On August 29, the Tech Forum will be holding a discussion on Fitness Training Devices. A portion of this will be dealing with Heart Rate monitoring. We felt that one of the best places to start is by addressing the subject of my article. I don’t believe many people understand how or why we should be monitoring our heart rates. The first thing we do is calculate our maximum heart rate. This is done by subtracting our age from 220. I have come across some new research that indicates that this may not provide an accurate maximum heart rate and may be off by 20 beats per minute (bpm). At the same time, I could not find an acceptable substitute. For our purposes, we will be using the 220 minus age. We will then find our working heart range from the chart below, which is a heart rate between 50 to 85% of our maximum heart rate.

Age 55 years 60 years 65 years 70 years 75 years 80 years 85 years 90 years 95 years 100 years

Heart Rate Chart Target Average Maximum HR Zone 50-85% Heart Rate, 100% 83–140 beats per minute 165 beats per minute 80–136 beats per minute 160 beats per minute 78–132 beats per minute 155 beats per minute 75–128 beats per minute 150 beats per minute 73–123 beats per minu te 145 beats per minute 70–119 beats per minute 140 beats per minute 68–115 beats per minute 135 beats per minute 65–111 beats per minute 130 beats per minute 63–106 beats per minute 125 beats per minute 60– 94 beats per minute 110 beats per minute

As we work out, we want to reach this level and maintain it for 20 to 30 minutes. We can achieve this level by either increasing our speed or resistance, and as the heart becomes healthier it takes more work to get to and maintain these levels. A healthy heart is important for our oxygen input and output and blood circulation, which is how nutrients get to our cells. What to watch for: As the heart becomes conditioned, your resting heart (heart rate taking when awoken naturally without an alarm) will become lower. It will take less time to reach your working heart rate, and it will take less time to reach a cool down heart rate which is 10 to 20 bpm lower than the working heart rate. Also, watch for consistent irregularities, this means that once in awhile your heart rate may have an unusual reading due to medication, how you slept, or your monitor may have had interference with something. If these inconsistencies continue you may want to check with your doctor. If you have any questions, please stop by the center or call me at 494-9086, or email wkuot2@aol.com. Look forward to seeing everyone at the center.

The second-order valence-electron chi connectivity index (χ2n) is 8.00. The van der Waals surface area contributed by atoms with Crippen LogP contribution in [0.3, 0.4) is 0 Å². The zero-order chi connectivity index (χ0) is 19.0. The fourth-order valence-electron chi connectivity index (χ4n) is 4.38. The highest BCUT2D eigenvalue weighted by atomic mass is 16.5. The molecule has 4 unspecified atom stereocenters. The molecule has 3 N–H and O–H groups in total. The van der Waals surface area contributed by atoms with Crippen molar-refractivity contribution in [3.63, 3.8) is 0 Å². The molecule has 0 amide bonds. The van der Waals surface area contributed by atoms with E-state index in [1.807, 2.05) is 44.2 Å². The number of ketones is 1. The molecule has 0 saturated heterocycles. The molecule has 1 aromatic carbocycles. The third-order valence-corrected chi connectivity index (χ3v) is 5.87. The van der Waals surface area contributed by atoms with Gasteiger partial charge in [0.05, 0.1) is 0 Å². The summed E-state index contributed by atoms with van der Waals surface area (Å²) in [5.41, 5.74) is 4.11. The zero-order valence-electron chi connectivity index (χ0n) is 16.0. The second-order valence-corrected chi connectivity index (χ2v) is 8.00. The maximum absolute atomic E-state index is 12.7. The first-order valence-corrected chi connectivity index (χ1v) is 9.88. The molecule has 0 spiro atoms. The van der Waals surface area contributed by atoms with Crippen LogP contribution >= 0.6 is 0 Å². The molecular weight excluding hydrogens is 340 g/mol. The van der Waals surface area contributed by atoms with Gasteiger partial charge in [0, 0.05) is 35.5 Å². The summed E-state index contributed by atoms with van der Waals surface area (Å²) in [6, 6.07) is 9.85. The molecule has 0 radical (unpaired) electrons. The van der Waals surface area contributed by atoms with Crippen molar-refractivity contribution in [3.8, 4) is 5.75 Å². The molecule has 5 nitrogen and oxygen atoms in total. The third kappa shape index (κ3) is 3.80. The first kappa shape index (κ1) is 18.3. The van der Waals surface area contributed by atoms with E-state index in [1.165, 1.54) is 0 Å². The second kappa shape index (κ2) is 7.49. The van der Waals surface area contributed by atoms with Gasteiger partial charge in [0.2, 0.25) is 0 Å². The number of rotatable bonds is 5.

Tai Chi for Beginners nDr. Kate Ha, Faculty at Sonoma State University

Tai Chi is the perfect exercise for summer. Moving slowly and calmly one can exercise the entire body and improve balance and agility. For 30 years we have been presenting Tai Chi classes in Oakmont designed for the beginning student who is working on improving all aspects of one’s health. Tuition is $75 for a workshop consisting of five classes which do not have to be consecutive. Pre-registration is required, so please call me at 3185284. I will love to answer your questions. We meet on Thursday mornings from 9–10 a.m. in the upper West Rec. Center. I am looking forward to your call.

nTeresa Woodrum

ymca healthy living Mondays, wednesdays and fridays free classes by YMCA 9–10 AM, Berger Center

Fragrance-free please. Share the floor with kindness. Equipment: Non-skid yoga mats, resistance bands (available in class), a towel that can be folded to serve as a knee cushion and cervical support, athletic shoes that are supportive but not too grippy, and water bottle—hydration revitalizes. JoRene is back. Thanks to Betsy Smith and relief instructors from the YMCA. They did a wonderful job. The fine print: Welcome to Free Fitness. For your safety, good balance and lateral movement are needed in these quick aerobic classes. A fall may cause serious injury. Please check with your doctor prior to beginning this or any exercise regimen. All Free Fitness Classes are too large to accommodate those who need special supervision. If you have shoulder, back, knee problems, anything that is painful, it is advisable to join a smaller, well-supervised class first, and consult a personal trainer or medical professional to learn modifications that are suitable to your condition. Participants need to use their judgment and body awareness, altering each exercise to prevent injury. Be careful, dear ones.

Afternoon Exercise Class nBetsy Smith